If you are interested in learning more about introverts, here are some great reading suggestions.

Quiet: The Power of Introverts in a World That Can’t Stop Talking by Susan Cain

    “The book that started the Quiet Revolution” is an ultimate guide on what it means to be introvert, how to care for one, and how introverts help the world go round, all filled with real life stories.

    The Introvert Advantage: How Quiet People Can Thrive in an Extrovert World by Marti Olsen Laney Psy.D.

      As the title says, The Introvert Advantage helps introverts overcome their weaknesses, realize their strengths in order to achieve success in every aspect of their lives. The book also debunks most common myths about introverts and provides better understanding of introverted personality type.

      The Introvert’s Way: Living a Quiet Life in a Noisy World by Sophia Dembling

        Another great piece of writing that empowers introverts to stay true to their nature and realize their unique potential.

        Introvert Power: Why Your Inner Life Is Your Hidden Strength by Laurie Helgoe Ph.D.

          In this truly powerful book, Helgoe inspires introverts to turn their natural strengths into their unique supremacy and show their invaluable geniuses to the world.

          The Introvert Entrepreneur: Amplify Your Strengths and Create Success on Your Own Terms by Beth L. Buelow

            Insightful and actionable tips on how to become a super successful introvert entrepreneur without getting too overwhelmed by extroverted ways of doing business.

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            Last Updated on October 16, 2018

            How to Overcome Your Irrational Fears (That Stop You from Succeeding)

            How to Overcome Your Irrational Fears (That Stop You from Succeeding)

            She could hear her beautiful baby crying but was frozen in the doorway unable to move. The crying got worse and she knew that unless she comforted the infant soon the baby would be inconsolable, and yet her feet wouldn’t move. She didn’t look at the cot but the floor in front, where the venomous hairy monster sat before her…. .okay it was a UK spider so not likely to kill her at all, and yet still her body was frozen as the tears fell down her face. “What a useless mother you are” she berated herself.

            That awful mother was me 14 years ago. My fear of spiders had not been controlled for years and I was at the stage where I wouldn’t open a newspaper until my husband had read it and removed the images of spiders. I hated houses that had wooden floors or skirting boards because every knot in the wood could be a spider about to crawl across me.

            At the height of my fear, I tried to get out of a moving car. Clearly this harmless 8-legged creature had massive levels of power over me but now that fear is gone, I’m never going to love spiders but I’m not going to leave the room because of one and I can read the word without freaking out and sobbing.

            If you think that fear is irrational, what about the fear of going to airports? Or the fear of not asking for help?

            Today I want to look at how our irrational fears impact on us, how they can destroy (and I don’t use that word lightly) our success. They can damage our health and even stop us from living our lives. And then I’ll share the benefits of fighting that fear and most importantly how you can fight your fears too.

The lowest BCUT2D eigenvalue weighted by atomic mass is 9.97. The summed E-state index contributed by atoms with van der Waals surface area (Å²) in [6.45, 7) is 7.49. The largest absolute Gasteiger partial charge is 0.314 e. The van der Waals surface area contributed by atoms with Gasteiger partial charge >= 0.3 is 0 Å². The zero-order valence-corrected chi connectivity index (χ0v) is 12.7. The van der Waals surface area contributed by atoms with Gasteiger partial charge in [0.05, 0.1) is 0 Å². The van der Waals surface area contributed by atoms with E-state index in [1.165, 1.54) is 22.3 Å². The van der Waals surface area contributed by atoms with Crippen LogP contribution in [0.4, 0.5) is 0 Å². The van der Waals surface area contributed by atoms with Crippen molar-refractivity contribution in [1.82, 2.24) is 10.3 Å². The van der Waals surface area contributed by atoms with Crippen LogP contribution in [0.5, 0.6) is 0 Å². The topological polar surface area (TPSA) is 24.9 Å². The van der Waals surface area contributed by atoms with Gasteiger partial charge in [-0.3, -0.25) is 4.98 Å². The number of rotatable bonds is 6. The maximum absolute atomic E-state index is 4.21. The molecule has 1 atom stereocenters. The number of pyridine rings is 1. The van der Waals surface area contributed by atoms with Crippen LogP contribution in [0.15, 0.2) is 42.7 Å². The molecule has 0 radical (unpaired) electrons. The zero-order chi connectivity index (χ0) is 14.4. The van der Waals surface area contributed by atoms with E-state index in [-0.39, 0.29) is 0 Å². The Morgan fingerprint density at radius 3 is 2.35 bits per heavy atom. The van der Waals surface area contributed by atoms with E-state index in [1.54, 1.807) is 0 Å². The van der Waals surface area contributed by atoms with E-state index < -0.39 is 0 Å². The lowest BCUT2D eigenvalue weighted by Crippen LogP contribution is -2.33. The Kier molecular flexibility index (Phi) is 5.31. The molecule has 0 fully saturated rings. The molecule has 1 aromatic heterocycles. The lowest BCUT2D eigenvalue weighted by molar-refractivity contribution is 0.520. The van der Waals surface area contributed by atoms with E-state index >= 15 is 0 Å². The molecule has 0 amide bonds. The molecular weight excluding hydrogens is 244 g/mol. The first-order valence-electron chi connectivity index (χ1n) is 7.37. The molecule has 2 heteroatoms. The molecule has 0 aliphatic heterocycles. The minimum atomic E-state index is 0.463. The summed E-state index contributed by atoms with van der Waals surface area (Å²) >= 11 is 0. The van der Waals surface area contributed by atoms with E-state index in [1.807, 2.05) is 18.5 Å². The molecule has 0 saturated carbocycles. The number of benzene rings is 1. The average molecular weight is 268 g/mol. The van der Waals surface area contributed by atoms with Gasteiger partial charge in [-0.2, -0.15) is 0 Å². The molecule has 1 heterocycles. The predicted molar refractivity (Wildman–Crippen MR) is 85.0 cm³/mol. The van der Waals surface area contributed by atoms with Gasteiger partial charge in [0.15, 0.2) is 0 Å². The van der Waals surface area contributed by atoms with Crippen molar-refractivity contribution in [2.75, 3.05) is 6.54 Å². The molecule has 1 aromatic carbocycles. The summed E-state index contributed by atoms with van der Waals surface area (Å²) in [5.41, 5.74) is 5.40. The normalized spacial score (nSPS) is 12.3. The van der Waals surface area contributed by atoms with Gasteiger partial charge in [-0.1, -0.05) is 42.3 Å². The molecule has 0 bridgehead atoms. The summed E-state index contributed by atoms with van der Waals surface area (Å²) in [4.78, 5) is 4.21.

How irrational fears impact your life

            The thing about irrational fears is that we are not keen to look at them. It makes us feel inadequate, weak and daft because we can’t do things that it seems everyone else can. That gives the fear power.

            Fear loves negative emotions and saps up yours making your fear bigger and uglier and even more powerful. Not ideal to say the least. Fears can cause us to:

            • Avoid situations where that fear may have to be faced. Dodging parties, new jobs, new experiences where we aren’t sure we will be able to protect ourselves.
            • Stop us from sleeping for fear the thing we fear will “get us in the night.” For me this was massive, and I stopped sleeping which had massive implications when my job was to look after a toddler and a baby. I felt half dead most of the time!
            • Feel ill with the stress. Stress can be the cause of wrong decisions. Drinking alcohol when we shouldn’t, eating chocolate because it makes us feel better, the list of excuses is long that we hold on to so that we can avoid the cause of our stress.
            • Cause more distress as our minds overload us with negative thoughts of inadequacy. This can damage our confidence. Having coached thousands, I know that a lack of confidence is usually the underlining impactor on most people’s success across all areas of their lives.
            • Risk looking aloof or arrogant because we won’t participate like other people. Our fears can even isolate us in our personal and professional lives too.
            • Feel debilitated. Needless to say, these fears may look irrational and shouldn’t exist to the outside world but to the sufferer they are debilitating. Even impacting on their earning potential, love life, hobbies, travels and personal and professional success.

            Why bother to fight the fear

            Couldn’t you just ensure you live your life in way that you don’t have to deal with your fear?

            I had a client that was so scared of flying that they couldn’t even take their partner to the airport, another who had avoided public speaking for over 20 years and yet now at the height of their profession they had no choice, what were they going to do? Quit? There was another who could never ask for help and another who feared people finding out who they really were.

            All these fears and many more can be fixed but only if we can appreciate the benefits of fighting the fear.

            Let’s look at the benefits of fighting your fears:

            If you’re going to change the way you do something, something that has impacted on your life, thoughts and actions for years, it can be hard to believe change is possible.